Record Company Idiocy

by Kabir Sehgal | 11/14/03 6:00am

I'm sick of the whining. The record companies are acting like how Fat Albert would if someone took away his plump, oozing Twinkie. These companies are crying about their "lost profits," because too many people are downloading mp3s for free. Did it ever occur to these "monster companies" that while their arguments are ideologically sound (e.g., protect the artist's rights, intellectual property), they are pragmatically stupid. Most people will download an mp3, for it's just a click a way, and besides, the monster companies don't need any more money. The monsters just can't stand it -- instead of screwing consumers, the consumers are screwing them. It's bigger and better than any class action lawsuit. Instead of hiring legions of lawyers and suing the consumers to inferno and beyond, these monsters should realize lawsuits aren't the solution. You have to make people want to buy mp3s. These companies were out-innovated by consumers, so instead of whining, dear monsters, innovate and provide the users a more compelling service.

Let's trace the brief history of mp3 swapping. It started with a brain-dropping of Shawn Fanning, the creator of Napster. His idea was to create a peer-to-peer file transfer system for mp3s. Napster, at its zenith, served 70 million customers. The teenage Fanning's idea (or "David") challenged the Goliath-monsters. It was the case of a consumer who invented and innovated and, in turn, he sent an industry spinning.

A number of books about Napster have popped up. Some example titles: "All The Rave," "The Rise and Fall of Sean Fanning's Napster" (Crown Publishing) and "Irresistible Forces: The Business Legacy of Napster and the Growth of the Underground Internet (Capstone Publishing)." Sounds like this guy created something important? Yeah, it's a cultural phenomenon, millions of people swapping mp3s -- even here at Dartmouth, students used to use KaZaA, Gnutella and other Napster-derivatives until they were limited and banned.

The problem now is that the Recording Industry Association of America (RIAA) is flexing its legal muscle. RIAA wants to sue people distributing mp3s for free. P2P.net reports that RIAA will "serve a subpoena on the ISP requesting the name and address of the individual whose account was being used to distribute copyrighted music ISPs must provide copyright holders with such information when there is reason to believe copyrights are being infringed." In other words, Internet Service Providers like AOL or Earthlink will have to turnover the names of its users participating in "illicit" file swaps.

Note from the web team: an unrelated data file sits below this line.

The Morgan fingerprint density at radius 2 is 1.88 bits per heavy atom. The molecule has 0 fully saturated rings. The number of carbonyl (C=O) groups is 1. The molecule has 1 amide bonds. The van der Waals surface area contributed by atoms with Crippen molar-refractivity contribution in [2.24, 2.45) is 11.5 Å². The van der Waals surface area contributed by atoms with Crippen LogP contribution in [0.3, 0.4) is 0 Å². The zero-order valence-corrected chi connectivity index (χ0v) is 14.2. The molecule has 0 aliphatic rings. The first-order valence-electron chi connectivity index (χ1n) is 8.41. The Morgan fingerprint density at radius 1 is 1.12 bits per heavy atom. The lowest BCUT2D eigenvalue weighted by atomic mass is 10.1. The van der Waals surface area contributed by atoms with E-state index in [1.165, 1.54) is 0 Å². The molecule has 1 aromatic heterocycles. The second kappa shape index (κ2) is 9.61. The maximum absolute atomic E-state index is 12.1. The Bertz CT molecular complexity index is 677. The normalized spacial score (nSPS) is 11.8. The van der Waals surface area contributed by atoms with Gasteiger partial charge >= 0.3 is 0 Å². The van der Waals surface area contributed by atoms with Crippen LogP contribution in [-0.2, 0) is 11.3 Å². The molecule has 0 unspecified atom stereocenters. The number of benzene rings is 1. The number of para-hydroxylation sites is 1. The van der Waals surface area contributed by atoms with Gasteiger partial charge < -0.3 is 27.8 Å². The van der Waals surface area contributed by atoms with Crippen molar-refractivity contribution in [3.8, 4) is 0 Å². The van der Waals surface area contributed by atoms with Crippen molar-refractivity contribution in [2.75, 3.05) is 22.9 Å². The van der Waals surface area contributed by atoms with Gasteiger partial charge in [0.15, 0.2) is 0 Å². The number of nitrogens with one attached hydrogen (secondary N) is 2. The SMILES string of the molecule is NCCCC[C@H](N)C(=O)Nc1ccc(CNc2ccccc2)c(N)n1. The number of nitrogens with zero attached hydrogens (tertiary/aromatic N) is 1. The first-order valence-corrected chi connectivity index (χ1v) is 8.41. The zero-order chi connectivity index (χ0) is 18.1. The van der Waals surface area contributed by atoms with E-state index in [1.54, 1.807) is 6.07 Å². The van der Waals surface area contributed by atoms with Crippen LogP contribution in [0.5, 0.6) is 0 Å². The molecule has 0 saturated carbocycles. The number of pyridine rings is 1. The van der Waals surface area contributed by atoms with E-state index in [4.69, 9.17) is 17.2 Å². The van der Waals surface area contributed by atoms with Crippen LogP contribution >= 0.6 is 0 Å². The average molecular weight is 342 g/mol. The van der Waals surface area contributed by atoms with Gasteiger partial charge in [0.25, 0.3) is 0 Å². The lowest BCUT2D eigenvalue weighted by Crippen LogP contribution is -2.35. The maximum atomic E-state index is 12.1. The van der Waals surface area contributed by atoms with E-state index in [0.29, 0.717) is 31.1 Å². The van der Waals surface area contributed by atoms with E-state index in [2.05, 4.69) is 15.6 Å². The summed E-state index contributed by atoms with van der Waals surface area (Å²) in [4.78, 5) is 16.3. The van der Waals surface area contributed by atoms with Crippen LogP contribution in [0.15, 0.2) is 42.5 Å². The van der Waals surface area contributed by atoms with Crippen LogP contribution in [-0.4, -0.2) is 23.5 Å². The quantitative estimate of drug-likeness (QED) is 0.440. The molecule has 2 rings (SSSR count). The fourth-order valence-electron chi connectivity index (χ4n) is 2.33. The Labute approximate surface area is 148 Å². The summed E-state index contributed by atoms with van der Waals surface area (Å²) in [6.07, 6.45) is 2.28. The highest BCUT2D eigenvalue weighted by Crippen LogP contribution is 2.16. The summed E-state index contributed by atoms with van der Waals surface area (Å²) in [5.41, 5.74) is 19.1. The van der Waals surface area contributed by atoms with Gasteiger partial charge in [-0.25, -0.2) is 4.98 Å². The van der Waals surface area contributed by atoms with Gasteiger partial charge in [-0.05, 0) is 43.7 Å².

"Sue All," is the RIAA mantra. This will be a laborious task, mainly because RIAA is fighting a cultural phenomenon. People are used to listening to and downloading music for free. We expect free music. RIAA is fighting expectations.

Instead of whining and crying -- enhance expectations. Consumers will love you for that, RIAA. The mystical question is "how?" Sony is toying with an answer. Sony is releasing a new CD technology in Germany that will prevent consumers from copying songs to websites, but they can make copies for their personal consumption. Sony is enhancing their technology and enhancing their service: Sony will release an R&B CD in Germany with a "second session." Reuters reports, "'The disc can be played on almost any device conventionally,' said Sony Music Chief Technology Officer Phil Wiser It also contains a compressed digital copy of the music that can be quickly copied onto any computer. From the computer, users can copy that music onto Sony portable digital music players." Sony's CDs will allow consumers to connect to Websites with "exclusive features such as bonus songs and concert tickets." The kicker: you can only access these features if you have the original CD. The people at Sony get it. Wiser says, "All copy-protections can be hacked But if give people what they are asking for in terms of value, they won't go out and steal it. It's called trusting the consumer."

Other solutions include Apple's iTunes and the upcoming MTV service that plans to compete with Apple. iTunes is a digital music store where people can pay for music (99 cents per song). Sure, consumers have to pay a little, but Apple is enhancing their service by seamlessly integrating the downloaded music into Apple iPods. On the surface, Apple isn't making much money -- 65 cents of each 99 cent song goes to the record company. If Apple sells $500 million in songs, it only gets a paltry $50 million. Ask Steve Jobs, CEO of Apple, why he's doing this? "We're selling iPods," he says with a smile. And with a profit margin of near $200 (and 2 million iPods expected to be sold), Apple and the consumer wins. Basically you pay for the mp3 but you get the benefits of the Apple experience.

Call it the evolution of capitalism. A new technology has flashed the market, and the old way of doing business is old. So companies can do one of three things: (1) sue everyone (and make the consumers angry and vitriolic), (2) re-invent the business model by enhancing services and inventing new technologies, or (3) perish. We'll undoubtedly hear about lawsuits this and "legal crackdowns" that -- the bustling and bellowing emanating from the RIAA will continue until they realize they are fighting a losing battle.